Hi all!

Hi all!

Hi all! My campaign that has been running for about a year now is losing its momentum, and I’m beginning to suspect the players would like to move on. Perhaps even I would like to move on. I’m thinking of trying to wrap it up in the next 1 or 2 sessions, and at that point decide what to do with the players.

I have three fronts going on, each with its big evil bad guy, and they all more or less converge to the same location, albeit in different ways and with different purposes. How can I reconcile all this mess in a swift manner? For context: 1) A wronged former lord of the lands who turned to necromancy and raised a slave army, now besieging the hub town, hoping to burn it to the ground. 2) His young black dragon, breaking free from his control, trying to assert her own dominion. 3) The necromantic cult that actually pulled the strings and now brought forth the avatar of their goddess, incarnated in the resurected dead wife of the lord, interested mostly in devouring as many souls as possible.

Since it’s already a war-like situation, I’m thinking there could be a huge last battle in which each of the three parties attempts to come out on top. Unfortunately I’m afraid that would remove agency from the players. Their goal has always been to protect the town, and most likely to overcome the three fronts, but if I just pit these against each other, they might cancel out without the players having to do anything about it. The characters are mostly good, I don’t think they’d ever want to side with any of these parties (although that would be a fun turn of events). I don’t think they’re interested either in going out in a blaze of glory, grim sacrifice style.

Any suggestions on how I could bring a super epic conclusion to their campaign in a few sessions, in a meaningful and satisfying way?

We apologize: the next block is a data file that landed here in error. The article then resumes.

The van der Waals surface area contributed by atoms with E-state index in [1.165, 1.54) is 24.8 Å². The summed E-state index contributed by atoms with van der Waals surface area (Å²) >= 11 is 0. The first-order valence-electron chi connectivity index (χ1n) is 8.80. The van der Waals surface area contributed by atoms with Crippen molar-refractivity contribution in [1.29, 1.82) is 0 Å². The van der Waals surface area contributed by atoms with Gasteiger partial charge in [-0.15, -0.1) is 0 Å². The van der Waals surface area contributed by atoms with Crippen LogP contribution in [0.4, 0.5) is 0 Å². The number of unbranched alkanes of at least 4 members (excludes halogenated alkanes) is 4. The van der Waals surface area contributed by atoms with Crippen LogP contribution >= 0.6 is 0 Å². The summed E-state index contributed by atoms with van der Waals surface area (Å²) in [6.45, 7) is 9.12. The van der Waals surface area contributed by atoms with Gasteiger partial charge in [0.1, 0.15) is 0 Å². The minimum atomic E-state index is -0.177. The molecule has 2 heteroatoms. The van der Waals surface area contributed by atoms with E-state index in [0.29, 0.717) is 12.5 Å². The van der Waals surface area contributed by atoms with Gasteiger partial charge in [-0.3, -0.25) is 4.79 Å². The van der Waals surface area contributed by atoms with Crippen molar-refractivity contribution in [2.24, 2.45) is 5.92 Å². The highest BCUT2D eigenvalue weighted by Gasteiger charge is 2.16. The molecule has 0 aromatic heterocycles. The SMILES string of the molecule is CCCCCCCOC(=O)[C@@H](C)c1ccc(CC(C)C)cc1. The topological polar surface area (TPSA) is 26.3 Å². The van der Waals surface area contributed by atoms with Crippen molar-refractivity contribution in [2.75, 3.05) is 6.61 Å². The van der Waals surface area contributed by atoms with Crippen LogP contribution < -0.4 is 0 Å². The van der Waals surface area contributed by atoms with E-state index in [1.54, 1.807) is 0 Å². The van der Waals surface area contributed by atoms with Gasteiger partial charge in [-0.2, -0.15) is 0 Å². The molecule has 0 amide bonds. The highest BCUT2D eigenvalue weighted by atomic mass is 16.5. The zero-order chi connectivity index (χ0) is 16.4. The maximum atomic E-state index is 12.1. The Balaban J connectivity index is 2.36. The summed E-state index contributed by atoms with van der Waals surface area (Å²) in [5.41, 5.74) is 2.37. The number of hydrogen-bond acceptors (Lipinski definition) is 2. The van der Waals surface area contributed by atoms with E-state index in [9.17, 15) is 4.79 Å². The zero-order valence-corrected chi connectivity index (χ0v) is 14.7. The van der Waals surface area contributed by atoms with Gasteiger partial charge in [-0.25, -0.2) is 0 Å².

7 thoughts on “Hi all!”

  1. Why don’t you ask the players what is more important to their characters?

    Maybe you can have the last couple of sessions revolve around just one of the fronts. You can get the players input on why dealing with one of the bad guys saves the town. For now… Open endings can be satisfying sometimes.

  2. Two of those three factions sound like there might be some traction good players could make with them.

    The wronged former lord is probably unhappy with the cult which has despoiled his wife’s body. He probably doesn’t want everyone’s soul eaten either (including his own, and those of his underlings). You also imply that the death cult manipulated him. These are all things that the players could use to apply leverage on him to get him to forego his vengeance on the town in favour of uniting against the death cult and their pet goddess.

    The dragon may not be innately evil – I’m not sure if you’re doing the whole D&D “dragons colour coded for your convenience” thing. If not, then the characters may be able to cut a deal with it as well (or instead), since it has a grudge against the lord and also probably doesn’t want the soul-eating goddess around.

  3. Robert Rendell: wow, it’s so obvious when you put it that way 🙂 I’ve been toying with these things for so long that somehow I failed to see alliances between these.

    Our dragon is not inherently evil no, just instinctively bound to try to assert dominion. A teenager dragon going through puberty, let’s say 🙂 It’s manipulable through flattery and false allegiance.

  4. I like Robert’s ideas. You could also have a timer in the background where if they don’t align with one or both of the death cult factions the death cult will take them over. Fail to see win the friendship or at least convince the dragon to leave, death cult infects her. now there’s an undead dragon in the final fight. Fail to befriend the former lord, his wife eats his soul and replaces it with something darker. Now there is more undead and an extra lich in the final fight.

    One session to find allies. One final session last stand in the hub town.

Comments are closed.